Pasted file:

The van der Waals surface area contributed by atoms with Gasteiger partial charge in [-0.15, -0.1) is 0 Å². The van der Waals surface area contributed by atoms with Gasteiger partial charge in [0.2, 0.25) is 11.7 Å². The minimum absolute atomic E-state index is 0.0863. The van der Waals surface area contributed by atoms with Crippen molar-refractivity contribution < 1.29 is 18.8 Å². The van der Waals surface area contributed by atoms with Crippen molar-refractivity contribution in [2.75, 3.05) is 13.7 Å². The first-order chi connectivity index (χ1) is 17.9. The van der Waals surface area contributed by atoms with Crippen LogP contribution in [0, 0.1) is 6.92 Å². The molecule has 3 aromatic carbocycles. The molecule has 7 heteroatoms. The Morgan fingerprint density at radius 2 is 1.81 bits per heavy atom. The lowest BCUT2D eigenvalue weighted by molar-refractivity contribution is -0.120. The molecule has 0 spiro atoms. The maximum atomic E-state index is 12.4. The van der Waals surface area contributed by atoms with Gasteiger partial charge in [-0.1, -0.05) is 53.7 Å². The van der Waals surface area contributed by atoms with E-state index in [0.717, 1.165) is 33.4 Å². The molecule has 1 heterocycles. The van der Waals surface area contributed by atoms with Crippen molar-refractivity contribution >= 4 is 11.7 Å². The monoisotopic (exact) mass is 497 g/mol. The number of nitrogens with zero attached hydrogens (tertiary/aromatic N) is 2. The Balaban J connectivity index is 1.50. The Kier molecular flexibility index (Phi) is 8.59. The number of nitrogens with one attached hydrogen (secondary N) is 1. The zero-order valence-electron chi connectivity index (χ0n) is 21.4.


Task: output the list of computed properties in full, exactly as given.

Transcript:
The van der Waals surface area contributed by atoms with Gasteiger partial charge in [-0.15, -0.1) is 0 Å². The van der Waals surface area contributed by atoms with Gasteiger partial charge in [0.2, 0.25) is 11.7 Å². The minimum absolute atomic E-state index is 0.0863. The van der Waals surface area contributed by atoms with Crippen molar-refractivity contribution < 1.29 is 18.8 Å². The van der Waals surface area contributed by atoms with Crippen molar-refractivity contribution in [2.75, 3.05) is 13.7 Å². The first-order chi connectivity index (χ1) is 17.9. The van der Waals surface area contributed by atoms with Crippen LogP contribution in [0, 0.1) is 6.92 Å². The molecule has 3 aromatic carbocycles. The molecule has 7 heteroatoms. The Morgan fingerprint density at radius 2 is 1.81 bits per heavy atom. The lowest BCUT2D eigenvalue weighted by molar-refractivity contribution is -0.120. The molecule has 0 spiro atoms. The maximum atomic E-state index is 12.4. The van der Waals surface area contributed by atoms with Gasteiger partial charge in [-0.1, -0.05) is 53.7 Å². The van der Waals surface area contributed by atoms with E-state index in [0.717, 1.165) is 33.4 Å². The molecule has 1 heterocycles. The van der Waals surface area contributed by atoms with Crippen molar-refractivity contribution >= 4 is 11.7 Å². The monoisotopic (exact) mass is 497 g/mol. The number of nitrogens with zero attached hydrogens (tertiary/aromatic N) is 2. The Balaban J connectivity index is 1.50. The Kier molecular flexibility index (Phi) is 8.59. The number of nitrogens with one attached hydrogen (secondary N) is 1. The zero-order valence-electron chi connectivity index (χ0n) is 21.4.